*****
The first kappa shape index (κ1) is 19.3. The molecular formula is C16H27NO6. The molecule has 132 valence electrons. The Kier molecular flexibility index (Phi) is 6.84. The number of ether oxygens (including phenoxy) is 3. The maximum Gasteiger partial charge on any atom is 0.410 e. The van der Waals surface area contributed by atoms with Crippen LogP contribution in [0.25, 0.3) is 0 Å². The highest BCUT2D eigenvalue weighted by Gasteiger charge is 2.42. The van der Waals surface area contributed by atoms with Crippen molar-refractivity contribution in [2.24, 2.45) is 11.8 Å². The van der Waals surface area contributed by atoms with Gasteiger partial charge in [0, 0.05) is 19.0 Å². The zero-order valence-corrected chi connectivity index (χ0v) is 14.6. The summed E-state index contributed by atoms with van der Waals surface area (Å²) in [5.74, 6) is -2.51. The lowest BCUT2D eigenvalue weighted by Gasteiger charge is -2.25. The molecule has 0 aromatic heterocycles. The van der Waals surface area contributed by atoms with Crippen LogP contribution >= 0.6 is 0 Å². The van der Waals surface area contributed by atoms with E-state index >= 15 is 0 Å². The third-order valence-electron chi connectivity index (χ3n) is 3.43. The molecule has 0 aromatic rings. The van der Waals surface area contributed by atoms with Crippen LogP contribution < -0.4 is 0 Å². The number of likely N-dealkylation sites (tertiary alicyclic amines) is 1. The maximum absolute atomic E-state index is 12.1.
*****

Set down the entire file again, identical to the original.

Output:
The first kappa shape index (κ1) is 19.3. The molecular formula is C16H27NO6. The molecule has 132 valence electrons. The Kier molecular flexibility index (Phi) is 6.84. The number of ether oxygens (including phenoxy) is 3. The maximum Gasteiger partial charge on any atom is 0.410 e. The van der Waals surface area contributed by atoms with Crippen LogP contribution in [0.25, 0.3) is 0 Å². The highest BCUT2D eigenvalue weighted by Gasteiger charge is 2.42. The van der Waals surface area contributed by atoms with Crippen molar-refractivity contribution in [2.24, 2.45) is 11.8 Å². The van der Waals surface area contributed by atoms with Gasteiger partial charge in [0, 0.05) is 19.0 Å². The zero-order valence-corrected chi connectivity index (χ0v) is 14.6. The summed E-state index contributed by atoms with van der Waals surface area (Å²) in [5.74, 6) is -2.51. The lowest BCUT2D eigenvalue weighted by Gasteiger charge is -2.25. The molecule has 0 aromatic heterocycles. The van der Waals surface area contributed by atoms with Crippen LogP contribution >= 0.6 is 0 Å². The van der Waals surface area contributed by atoms with E-state index >= 15 is 0 Å². The third-order valence-electron chi connectivity index (χ3n) is 3.43. The molecule has 0 aromatic rings. The van der Waals surface area contributed by atoms with Crippen LogP contribution < -0.4 is 0 Å². The number of likely N-dealkylation sites (tertiary alicyclic amines) is 1. The maximum absolute atomic E-state index is 12.1.